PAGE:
One recent example includes a 32-year-old from Mississippi who is being held on weapon and drug charges following a crash last month in Virginia that killed three people and injured five others.
John C. Parker, of Jackson, Mississippi, was traveling north when his pickup crossed the center lane, sideswiped a southbound Chevy Trailblazer and hit a Dodge Caravan head-on, police said. The driver of the Caravan and a passenger in the vehicle died at the scene. Another passenger was transported to the hospital but later died. Three other people in the Caravan were treated for non-life-threatening injuries.
Police have said they found methamphetamine, prescription medication and drug paraphernalia inside Parker’s pick-up. Parker, who was treated for injuries and is now being held in jail, has been charged with reckless driving, possession of a schedule II controlled substance with intent to distribute, possession of a firearm while in possession of a schedule II narcotic and possession of marijuana.
According to the National Institutes of Health, the problem of impaired driving is not limited to alcohol. Driving under the influence of prescription drugs raises many of the same concerns given that powerful medication can act on the brain to impair a person’s motor skills, reaction time and judgment. Drugged driving is a public health concern because it puts not only the driver at risk, but also passengers and others who share the road.
According to the National Highway Traffic Safety Administration’s (NHTSA) 2007 National Roadside Survey, more than 16% of weekend, nighttime drivers tested positive for illegal, prescription, or over-the-counter medications while more than 11% tested positive for illicit drugs. Another NHTSA study found that in 2009, among fatally injured drivers, 18% tested positive for at least one, a number that marked a 13% increase from 2005. These results indicate that not enough has been done to educate the public about the true danger of driving under the influence of medication.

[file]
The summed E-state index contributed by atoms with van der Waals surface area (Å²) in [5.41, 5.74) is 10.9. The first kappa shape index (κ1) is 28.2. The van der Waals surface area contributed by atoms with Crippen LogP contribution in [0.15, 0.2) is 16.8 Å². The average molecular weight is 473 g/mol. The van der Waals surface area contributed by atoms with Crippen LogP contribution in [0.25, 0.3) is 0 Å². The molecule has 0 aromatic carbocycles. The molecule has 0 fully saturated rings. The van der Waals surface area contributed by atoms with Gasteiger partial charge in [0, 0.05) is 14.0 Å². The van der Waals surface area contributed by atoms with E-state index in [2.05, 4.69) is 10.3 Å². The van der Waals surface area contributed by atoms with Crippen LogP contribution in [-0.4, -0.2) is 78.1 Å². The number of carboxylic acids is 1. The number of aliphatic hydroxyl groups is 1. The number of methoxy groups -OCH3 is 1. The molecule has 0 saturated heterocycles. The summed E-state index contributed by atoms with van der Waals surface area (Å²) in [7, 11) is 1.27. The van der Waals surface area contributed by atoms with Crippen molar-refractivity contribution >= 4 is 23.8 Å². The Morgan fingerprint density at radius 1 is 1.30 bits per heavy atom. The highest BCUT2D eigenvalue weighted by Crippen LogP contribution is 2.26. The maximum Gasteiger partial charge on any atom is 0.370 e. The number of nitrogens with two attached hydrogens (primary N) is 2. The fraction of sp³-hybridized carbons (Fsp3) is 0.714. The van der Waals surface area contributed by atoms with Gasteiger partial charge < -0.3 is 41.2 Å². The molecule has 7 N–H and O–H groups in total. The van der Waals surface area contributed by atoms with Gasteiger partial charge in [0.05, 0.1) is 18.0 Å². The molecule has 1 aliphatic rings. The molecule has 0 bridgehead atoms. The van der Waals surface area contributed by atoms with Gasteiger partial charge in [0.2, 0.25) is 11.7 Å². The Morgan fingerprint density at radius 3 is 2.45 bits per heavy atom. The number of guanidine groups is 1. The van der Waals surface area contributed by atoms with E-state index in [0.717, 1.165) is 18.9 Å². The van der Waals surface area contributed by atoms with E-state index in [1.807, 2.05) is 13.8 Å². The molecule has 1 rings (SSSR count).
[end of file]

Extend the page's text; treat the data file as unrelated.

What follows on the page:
Despite the information available regarding the danger of drugged driving, the nation’s laws have yet to reflect the severity of the crime. Though alcohol detection is relatively easy, the presence of illicit drugs is more difficult to measure and there is no agreed upon impairment limit. Many states, including Mississippi, don’t list specific requirements for what measurements of substances amount to intoxicated driving the way that 0.08% blood alcohol concentration is specified for alcohol-related arrests. Instead, Mississippi Code Annotated § 63-11-30 vaguely says that a person is guilty of driving under the influence if he or she to drives “while under the influence of any substance which has impaired such person’s ability to operate a motor vehicle” or “while under the influence of a drug which is unlawful to possess under the Mississippi Controlled Substances Law.”
As Mississippi car accident attorneys who handle drinking and driving automobile accidents routinely, it’s tragic to see increasingly frequent instances of yet another category of impaired driving in the state. Sadly, we too often see the life changing results that occur when people make the deadly decision to drive while impaired. For those who have suffered injuries through accidents that were not their fault, seeking representation on personal injury claims with the right attorney is crucial. If you or some you know has been injured, you need the help of a Mississippi injury attorney to help protect your rights and recover damages for your injury. Contact Stroud, Flechas & Dalton today toll free at 833-536-5656.
Source: “Mississippi man faces gun, drug charges in triple fatal wreck in Wythe County,” by James Shea, published at TriCities.com.